CRTC to Review “Zero-Rating” Internet Plans
The CRTC is preparing a new public review which will examine differential pricing and zero-rating for both wired and wireless Internet, reports CBC News. The practice of offering customers packages with unlimited music or video streaming is called zero-rating. The CRTC will look into the matter and decide whether or not this is good for consumers.
It all comes down to net neutrality, the idea that all data and traffic on the Internet should be treated equally. The review was ignited by complaints against Videotron, which offers Unlimited Music, allowing customers to stream music from certain third-party services without counting the data traffic towards their customers’ monthly data cap.
The PIAC (Public Interest Advocacy Centre), the author of the complaint, claims Unlimited Music allows the carrier to discriminate against other music-streaming services in favour of those with which it has inked a deal.
“Nobody likes data caps and as long as this happens, there will perpetually be data caps because then telecoms can pick and choose what they want to make free, and everything else is charged data,” he says.”There isn’t really any difference between the bits travelling along the tubes, but when you make some bits count more than others, you can charge for them,” he says.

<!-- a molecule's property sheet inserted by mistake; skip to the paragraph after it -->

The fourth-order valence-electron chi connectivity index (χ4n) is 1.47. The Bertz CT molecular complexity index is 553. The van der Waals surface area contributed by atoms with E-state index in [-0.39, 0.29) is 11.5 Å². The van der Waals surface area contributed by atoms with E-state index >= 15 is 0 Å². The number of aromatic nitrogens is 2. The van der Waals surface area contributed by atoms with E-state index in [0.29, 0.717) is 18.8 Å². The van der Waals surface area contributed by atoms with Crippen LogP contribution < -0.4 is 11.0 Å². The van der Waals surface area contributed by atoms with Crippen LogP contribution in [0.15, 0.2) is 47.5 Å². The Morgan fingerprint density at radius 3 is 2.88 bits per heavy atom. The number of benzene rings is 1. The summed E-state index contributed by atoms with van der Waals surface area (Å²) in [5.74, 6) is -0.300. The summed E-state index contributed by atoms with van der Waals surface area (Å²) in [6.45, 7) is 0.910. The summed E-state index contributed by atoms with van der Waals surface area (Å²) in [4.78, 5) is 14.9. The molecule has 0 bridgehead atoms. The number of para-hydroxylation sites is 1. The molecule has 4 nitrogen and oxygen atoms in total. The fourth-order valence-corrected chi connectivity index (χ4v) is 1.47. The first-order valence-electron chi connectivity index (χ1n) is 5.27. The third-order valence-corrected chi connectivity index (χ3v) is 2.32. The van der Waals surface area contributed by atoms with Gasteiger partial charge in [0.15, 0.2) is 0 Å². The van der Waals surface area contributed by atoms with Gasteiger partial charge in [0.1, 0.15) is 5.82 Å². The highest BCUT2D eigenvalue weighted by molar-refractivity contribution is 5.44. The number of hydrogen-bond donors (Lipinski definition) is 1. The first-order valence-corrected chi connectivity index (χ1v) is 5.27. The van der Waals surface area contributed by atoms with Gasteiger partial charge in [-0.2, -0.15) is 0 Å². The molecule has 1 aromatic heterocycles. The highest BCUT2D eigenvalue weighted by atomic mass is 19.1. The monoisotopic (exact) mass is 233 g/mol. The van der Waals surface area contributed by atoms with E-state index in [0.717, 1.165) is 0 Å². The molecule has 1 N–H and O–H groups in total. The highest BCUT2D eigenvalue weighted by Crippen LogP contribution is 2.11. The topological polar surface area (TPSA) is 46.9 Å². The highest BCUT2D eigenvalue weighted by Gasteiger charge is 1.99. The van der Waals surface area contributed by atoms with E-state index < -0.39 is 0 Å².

Videotron, on the other hand, says the complaints are unfounded, as it is open to signing an agreement with any of the available third-party music streaming service providers.
“Videotron is not conferring an undue preference on itself or anyone else,” said a company spokesperson in an email to CBC News. “Participation in the Unlimited Music service is open to all streaming service providers that meet Videotron’s technical criteria, and Videotron is not receiving any compensation from any provider.”
The case is very similar to an earlier Bell case which ultimately ended with a ruling against the carrier: the CRTC ordered Bell to stop giving preferential treatment to its own mobile television service.
The CRTC, however, says the Bell and Videotron cases are different, since Bell had its own app, while Videotron doesn’t promote its own application.